Seeking consensus

I am saddened to see the result of acrimonious protests at the Lincoln Alexander School of Law at Toronto Metropolitan University. Things have become so heated over the Israel-Hamas war that some Toronto law firms have said, never mind which side you’re on, we won’t be hiring you to come and work at our firm. I have never before heard of a student demonstration extinguishing a career in that individual’s hoped-for profession.
When Alexander’s name was given to the law school earlier this decade, I was delighted. After all, Alexander was among the first Black lawyers to graduate from Osgoode Hall Law School, the first Black Member of Parliament, first Black cabinet minister, and first Black Lieutenant-Governor. 
I saw Alexander perform in the caucus of Robert Stanfield, leader of her Majesty’s Loyal Opposition. Caucus was not always united; some meetings were fractious. Time and again in the 1970s I saw Alexander rise, all 6’3″ of him and say, “I think I can see a consensus emerging.” I’d think, “Whaaat?” But Alexander would take a few strands from this diatribe and a few threads from that tirade, until he had woven a garment that everyone could wear. 
In the 1990s, I was involved in organizing an event to honour the philanthropic efforts benefitting Ryerson, before it was called Toronto Metropolitan University. Among my assignments was obtaining a videotaped message from Alexander. I called him in Hamilton, and asked him to film a tribute interview in front of the Ontario Legislature where he had served as lieutenant-governor for six years.
Just as we were finishing, two busloads of students arrived. As it turned out, they were from Hamilton. The teachers recognized Alexander and introduced him to the kids. The cameraman and I organized everybody into three rows so we could get some additional footage of Alexander surrounded by the children. Even from twenty-five feet away, I could hear Alexander saying in a low voice: “Vote for Alexander, vote for Alexander.” Bidding goodbye to the students, he said, “When you go home tonight, don’t forget to tell your parents you saw Linc Alexander today.” He was ever the campaigner, even though he hadn’t held public office in almost twenty years.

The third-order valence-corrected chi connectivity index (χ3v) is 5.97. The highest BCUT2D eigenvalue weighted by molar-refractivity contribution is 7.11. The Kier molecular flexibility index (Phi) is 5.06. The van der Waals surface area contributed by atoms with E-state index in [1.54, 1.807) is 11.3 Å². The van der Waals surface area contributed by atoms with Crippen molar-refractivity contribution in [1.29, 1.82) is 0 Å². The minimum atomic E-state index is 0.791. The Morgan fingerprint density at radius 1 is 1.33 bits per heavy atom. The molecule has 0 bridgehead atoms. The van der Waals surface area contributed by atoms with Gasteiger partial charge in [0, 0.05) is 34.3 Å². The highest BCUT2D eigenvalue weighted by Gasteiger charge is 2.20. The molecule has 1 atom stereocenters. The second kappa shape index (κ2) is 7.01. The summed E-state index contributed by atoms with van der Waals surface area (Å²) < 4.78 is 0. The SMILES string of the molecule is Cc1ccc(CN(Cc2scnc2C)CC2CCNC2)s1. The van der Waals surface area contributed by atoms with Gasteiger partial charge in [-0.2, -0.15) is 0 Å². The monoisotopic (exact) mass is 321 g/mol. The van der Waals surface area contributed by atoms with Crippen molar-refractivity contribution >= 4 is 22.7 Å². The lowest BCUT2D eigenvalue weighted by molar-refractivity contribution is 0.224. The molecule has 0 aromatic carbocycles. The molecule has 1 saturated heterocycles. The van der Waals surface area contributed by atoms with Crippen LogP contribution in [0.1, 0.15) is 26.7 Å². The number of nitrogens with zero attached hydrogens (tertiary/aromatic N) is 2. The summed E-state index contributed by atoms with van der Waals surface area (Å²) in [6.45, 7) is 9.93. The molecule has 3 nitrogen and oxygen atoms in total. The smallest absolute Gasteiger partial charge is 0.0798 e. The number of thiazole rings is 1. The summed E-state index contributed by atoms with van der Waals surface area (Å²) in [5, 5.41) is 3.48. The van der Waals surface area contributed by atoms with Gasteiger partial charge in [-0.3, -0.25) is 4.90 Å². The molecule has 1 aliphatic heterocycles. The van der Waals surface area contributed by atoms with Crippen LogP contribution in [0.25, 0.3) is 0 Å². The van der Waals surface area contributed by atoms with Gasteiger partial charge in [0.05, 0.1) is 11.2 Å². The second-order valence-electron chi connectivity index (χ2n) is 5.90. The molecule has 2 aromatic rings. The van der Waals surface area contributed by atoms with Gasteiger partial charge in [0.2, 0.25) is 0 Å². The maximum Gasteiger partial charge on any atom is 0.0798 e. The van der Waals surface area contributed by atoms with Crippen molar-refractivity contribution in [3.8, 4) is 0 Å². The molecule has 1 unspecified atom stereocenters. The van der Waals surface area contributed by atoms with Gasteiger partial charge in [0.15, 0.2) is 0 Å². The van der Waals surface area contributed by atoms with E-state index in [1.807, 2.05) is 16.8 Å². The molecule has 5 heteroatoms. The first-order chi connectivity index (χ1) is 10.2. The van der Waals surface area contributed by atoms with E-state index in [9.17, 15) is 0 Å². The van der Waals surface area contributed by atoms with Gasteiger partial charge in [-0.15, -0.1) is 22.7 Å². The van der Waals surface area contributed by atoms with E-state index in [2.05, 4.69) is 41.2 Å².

I think of Alexander watching the brouhaha at “his” law school and know that he would be upset. If he were alive, I know he’d be able to achieve a consensus, but he can’t. I’m just certain that he’d like the participants to find a solution on their own. Let’s hope they follow his lead.


1 Response

  1. Dave says:

    Your story, Rod, points to Lincoln’s always-positive focus on helping resolve differences, whereas these days we see instead great efforts made to hinder resolution. “Let me count the ways.” with a whole different theme. Stanley Knowles was the same, Judy Lamarsh and a scarce handful of other Canadian public servants.
    For one of my 1970s university courses the assignment was to attend a sitting of the House, with a simple checklist in hand: one column headed HELPED and the other HINDERED, to mark members’ remarks under the heading STYLE OF COMMUNICATION AMONG MEMBERS, HOUSE OF COMMONS. Sadly, we all came away with vastly more Xs under ‘Hindered’. Lincoln kept ego out of the picture; would that more followed his example today. Thank you for an important posting.

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